As Ruben Salazar report is released, people who knew him say it won't end suspicions about the case
As officials formally released a report Tuesday on the slaying of journalist Ruben Salazar, people who knew the newsman applauded the review but said it will not end the suspicions that have clouded the case for the last 40 years.
Salazar was killed by a Los Angeles County sheriff's deputy who fired a tear-gas projectile into a darkened bar where the newsman was taking a break from reporting on rioting that had broken out on L.A.'s Eastside, said Michael Gennaco, head of the Office of Independent Review, which prepared the report.
If deputies had intended to kill Salazar, Gennaco told reporters at a packed news conference, "they could have chosen a strategy that had a better chance of succeeding rather than taking a blind shot in the dark."
The watchdog agency's review, first reported Sunday in The Times, found no evidence to support the contention that deputies intentionally targeted Salazar or had him under surveillance.
The report is the first outside review of thousands of Sheriff's Department records in the Aug. 29, 1970, slaying, which left an open wound that has yet to heal.
At the time of his death, Salazar was a Times columnist and news director at Spanish-language KMEX-TV. The newsman's forceful columns and aggressive TV coverage had sharply criticized law enforcement actions in Mexican American neighborhoods on Los Angeles' Eastside.
Salazar had told friends several days before his slaying that he believed he was being shadowed by authorities and feared that they might do something to discredit his reporting.
Raul Ruiz, a Cal State Northridge professor who read the report, said it was limited by its analysis of department records that only provide a partial picture. He said it won't end the speculation that has shadowed Salazar's slaying.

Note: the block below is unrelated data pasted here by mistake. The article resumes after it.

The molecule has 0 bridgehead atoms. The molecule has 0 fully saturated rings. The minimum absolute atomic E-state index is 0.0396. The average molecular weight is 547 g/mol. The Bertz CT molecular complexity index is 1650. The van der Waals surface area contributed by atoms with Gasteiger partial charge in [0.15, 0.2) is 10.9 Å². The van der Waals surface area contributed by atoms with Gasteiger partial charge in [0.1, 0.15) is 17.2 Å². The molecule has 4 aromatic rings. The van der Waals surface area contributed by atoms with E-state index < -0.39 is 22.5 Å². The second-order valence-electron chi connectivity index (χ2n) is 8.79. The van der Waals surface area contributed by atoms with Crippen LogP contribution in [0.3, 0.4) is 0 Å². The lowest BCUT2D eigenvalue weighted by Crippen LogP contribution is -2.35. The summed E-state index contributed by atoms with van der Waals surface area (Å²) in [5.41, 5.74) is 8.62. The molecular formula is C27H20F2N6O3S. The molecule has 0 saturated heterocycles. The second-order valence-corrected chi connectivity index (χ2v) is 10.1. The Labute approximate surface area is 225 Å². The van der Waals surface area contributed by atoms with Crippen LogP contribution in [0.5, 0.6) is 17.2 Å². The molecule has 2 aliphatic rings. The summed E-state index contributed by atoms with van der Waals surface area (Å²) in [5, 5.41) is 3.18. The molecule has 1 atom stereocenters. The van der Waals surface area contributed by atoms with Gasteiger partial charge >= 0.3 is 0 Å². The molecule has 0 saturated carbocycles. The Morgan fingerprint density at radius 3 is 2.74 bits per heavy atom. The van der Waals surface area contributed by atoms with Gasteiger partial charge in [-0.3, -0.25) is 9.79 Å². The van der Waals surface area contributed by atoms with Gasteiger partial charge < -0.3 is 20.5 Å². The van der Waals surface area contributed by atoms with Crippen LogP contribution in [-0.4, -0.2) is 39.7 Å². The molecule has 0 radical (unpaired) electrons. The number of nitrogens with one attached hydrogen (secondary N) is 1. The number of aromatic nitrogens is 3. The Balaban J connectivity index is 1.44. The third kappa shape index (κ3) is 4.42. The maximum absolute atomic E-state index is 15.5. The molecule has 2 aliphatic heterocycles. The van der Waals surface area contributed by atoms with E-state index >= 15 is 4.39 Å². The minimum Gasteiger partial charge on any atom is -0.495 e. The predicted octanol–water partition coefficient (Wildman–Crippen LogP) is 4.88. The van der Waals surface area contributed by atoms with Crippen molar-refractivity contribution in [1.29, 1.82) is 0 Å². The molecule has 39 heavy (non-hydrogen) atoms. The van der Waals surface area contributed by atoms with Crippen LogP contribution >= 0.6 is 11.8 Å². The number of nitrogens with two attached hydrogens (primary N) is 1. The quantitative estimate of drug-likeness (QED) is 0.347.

Only one witness, the deputy who shot Salazar, was interviewed. The report acknowledged that its conclusions were limited on the key issue in Salazar's slaying -- whether he was a victim of a plot by authorities -- because sheriff's homicide detectives at the time discounted theories that the newsman was killed intentionally. As a result, they failed to ask questions that might have prevented the speculation and conspiracy theories that haunt the case to this day.
William Restrepo, the KMEX reporter who was with Salazar when he died, had not read the report but said Tuesday that they were being followed by law enforcement authorities in the days leading up to the National Chicano Moratorium Against the Vietnam War.
Like other friends of the newsman, Restrepo insisted that Salazar was targeted because he had become a leading voice for the growing Mexican American community caught up in the turbulence of the anti-Vietnam War and civil rights movements.
"I still believe it was conspiracy to kill him because of the work we were doing," Restrepo told The Times. "There was no way that you can explain what happened."
-- Robert J. Lopez and Robert Faturechi